Sugar: The Link to Obesity and Poor Oral Health

8 Dec

In today’s society, food has become more than a human necessity. It has now become a staple in social events, a comfort after a long day at work, or a pastime to alleviate boredom. Normally, the foods we choose to indulge in during the occasions mentioned above, tend to be high in simple carbohydrates, also known as sugar. What is worse, is that 68% of people experience sugary cravings every single day. An abundance of sugar in the diet (both in the form of natural sucrose and high-fructose corn syrup) can spark weight gain, but it also negatively affects our liver, slows our metabolism, impairs brain function, and may increase susceptibility to heart disease, diabetes, even cancer. Through extensive research on the effects of sugar on the brain, it was found that sugar increases dopamine in our bodies the same way that cocaine does. Some scientists argue that sugar is, in fact, more addictive than drugs.

How Sugar Affects Teeth

Certain harmful bacteria in the mouth feed on the sugars we eat and in turn, create acids that destroy our tooth enamel (the outer layer of the tooth). There is a bacterial infection created by acids which can create holes in your teeth that we call cavities. Without treatment, cavities can progress past the enamel and into the deeper layers of the tooth, causing pain and possible tooth loss.

The “Root” Cause

So why do we continue on showering ourselves and the people we love with copious amounts of sugary treats? In a speech by Professor Hunt with the Faculty of Dental Surgery, he states, “Managers want to reward staff for their efforts, colleagues want to celebrate special occasions, and workers want to bring back a gift from their holidays. But for many people the workplace is now the primary site of their sugar intake and is contributing to the current obesity epidemic and poor oral health.” He goes on to add, “Cake culture also poses difficulties for those who are trying their hardest to lose weight or become healthier – how many of us have begun such diets only to cave in to the temptation of the doughnuts, cookies or the triple chocolate biscuits?”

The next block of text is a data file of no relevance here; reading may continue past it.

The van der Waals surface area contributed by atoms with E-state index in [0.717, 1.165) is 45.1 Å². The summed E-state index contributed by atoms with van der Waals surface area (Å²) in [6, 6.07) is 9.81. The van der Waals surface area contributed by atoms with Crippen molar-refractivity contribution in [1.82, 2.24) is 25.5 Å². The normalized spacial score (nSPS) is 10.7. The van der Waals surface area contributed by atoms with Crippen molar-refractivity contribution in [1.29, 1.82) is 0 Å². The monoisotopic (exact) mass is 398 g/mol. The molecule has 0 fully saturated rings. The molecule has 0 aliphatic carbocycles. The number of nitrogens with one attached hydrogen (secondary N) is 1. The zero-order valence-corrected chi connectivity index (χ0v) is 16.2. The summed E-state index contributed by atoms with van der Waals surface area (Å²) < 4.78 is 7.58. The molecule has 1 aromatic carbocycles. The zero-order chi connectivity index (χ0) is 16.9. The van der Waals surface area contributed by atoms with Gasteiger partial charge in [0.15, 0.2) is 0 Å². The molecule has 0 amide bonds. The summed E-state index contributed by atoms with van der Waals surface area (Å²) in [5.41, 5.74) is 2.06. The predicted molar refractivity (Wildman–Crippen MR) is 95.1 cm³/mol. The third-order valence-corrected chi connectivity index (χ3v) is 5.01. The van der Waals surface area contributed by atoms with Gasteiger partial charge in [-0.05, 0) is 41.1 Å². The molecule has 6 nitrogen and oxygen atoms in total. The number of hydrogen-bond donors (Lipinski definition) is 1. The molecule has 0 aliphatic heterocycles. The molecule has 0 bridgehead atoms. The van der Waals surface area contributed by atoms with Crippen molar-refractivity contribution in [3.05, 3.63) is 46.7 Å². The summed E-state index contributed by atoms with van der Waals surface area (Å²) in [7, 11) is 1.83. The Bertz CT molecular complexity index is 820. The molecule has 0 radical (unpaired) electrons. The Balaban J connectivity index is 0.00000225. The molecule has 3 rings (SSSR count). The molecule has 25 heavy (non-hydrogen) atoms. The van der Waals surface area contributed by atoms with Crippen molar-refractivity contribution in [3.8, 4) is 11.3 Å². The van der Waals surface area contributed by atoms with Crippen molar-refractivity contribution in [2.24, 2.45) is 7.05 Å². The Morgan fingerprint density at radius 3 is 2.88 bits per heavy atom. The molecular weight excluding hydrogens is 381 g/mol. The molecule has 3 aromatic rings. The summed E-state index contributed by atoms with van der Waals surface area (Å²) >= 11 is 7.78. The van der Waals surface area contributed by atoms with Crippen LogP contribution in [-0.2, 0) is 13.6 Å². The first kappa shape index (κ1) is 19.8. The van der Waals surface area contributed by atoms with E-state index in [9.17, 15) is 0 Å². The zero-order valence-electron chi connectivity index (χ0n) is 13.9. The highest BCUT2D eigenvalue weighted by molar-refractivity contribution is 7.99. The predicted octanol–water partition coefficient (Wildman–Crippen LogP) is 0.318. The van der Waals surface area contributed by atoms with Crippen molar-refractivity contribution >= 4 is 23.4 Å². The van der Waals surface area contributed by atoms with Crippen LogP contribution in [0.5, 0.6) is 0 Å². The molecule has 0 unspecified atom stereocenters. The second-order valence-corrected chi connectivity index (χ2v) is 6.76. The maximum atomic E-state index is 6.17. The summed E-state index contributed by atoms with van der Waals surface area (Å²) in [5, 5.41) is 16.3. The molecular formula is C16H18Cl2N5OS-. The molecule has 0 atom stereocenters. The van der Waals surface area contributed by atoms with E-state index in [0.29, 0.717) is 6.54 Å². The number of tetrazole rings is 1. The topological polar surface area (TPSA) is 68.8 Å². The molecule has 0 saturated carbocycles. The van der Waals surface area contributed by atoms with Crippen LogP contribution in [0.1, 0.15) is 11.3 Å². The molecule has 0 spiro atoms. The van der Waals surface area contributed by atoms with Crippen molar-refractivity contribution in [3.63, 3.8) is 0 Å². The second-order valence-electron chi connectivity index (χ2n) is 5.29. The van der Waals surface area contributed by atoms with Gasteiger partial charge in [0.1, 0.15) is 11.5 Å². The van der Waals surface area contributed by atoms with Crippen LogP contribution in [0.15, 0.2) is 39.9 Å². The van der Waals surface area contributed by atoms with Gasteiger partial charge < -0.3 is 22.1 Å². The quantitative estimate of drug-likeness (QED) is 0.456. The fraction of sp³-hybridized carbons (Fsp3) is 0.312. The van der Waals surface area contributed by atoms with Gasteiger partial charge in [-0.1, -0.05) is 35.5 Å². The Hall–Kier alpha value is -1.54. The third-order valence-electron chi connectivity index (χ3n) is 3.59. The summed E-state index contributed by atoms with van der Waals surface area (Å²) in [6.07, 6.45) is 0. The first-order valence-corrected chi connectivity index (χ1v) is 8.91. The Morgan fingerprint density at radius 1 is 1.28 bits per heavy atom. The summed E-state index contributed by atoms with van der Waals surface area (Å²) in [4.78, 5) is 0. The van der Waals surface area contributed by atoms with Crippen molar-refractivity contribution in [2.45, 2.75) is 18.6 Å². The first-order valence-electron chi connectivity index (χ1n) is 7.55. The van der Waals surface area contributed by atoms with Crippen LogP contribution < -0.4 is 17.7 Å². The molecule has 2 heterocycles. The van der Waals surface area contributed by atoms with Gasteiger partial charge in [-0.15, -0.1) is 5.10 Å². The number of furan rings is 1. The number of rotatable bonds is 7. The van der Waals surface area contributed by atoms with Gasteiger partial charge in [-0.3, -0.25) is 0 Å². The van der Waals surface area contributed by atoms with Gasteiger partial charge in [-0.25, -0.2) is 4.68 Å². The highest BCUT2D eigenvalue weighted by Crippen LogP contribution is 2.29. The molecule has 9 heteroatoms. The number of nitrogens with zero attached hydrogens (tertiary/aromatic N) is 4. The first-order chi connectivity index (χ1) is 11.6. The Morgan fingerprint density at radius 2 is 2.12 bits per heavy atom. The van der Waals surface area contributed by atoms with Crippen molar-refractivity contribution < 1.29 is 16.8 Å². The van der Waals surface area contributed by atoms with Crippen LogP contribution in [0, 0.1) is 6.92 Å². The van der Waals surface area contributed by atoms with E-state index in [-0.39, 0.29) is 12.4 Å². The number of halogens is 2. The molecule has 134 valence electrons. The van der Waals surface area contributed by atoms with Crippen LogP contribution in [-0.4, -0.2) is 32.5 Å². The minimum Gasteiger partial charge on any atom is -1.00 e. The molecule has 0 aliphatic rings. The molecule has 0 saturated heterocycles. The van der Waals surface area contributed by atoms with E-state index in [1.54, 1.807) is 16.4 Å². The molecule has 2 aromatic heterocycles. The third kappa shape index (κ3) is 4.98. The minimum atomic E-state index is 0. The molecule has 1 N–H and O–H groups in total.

The best thing we can do is to help support each other to make healthy eating choices. Instead of bringing Timbits to work, try substituting a fresh fruit or veggie tray! We all need to pitch in and stay motivated to live a healthy lifestyle!

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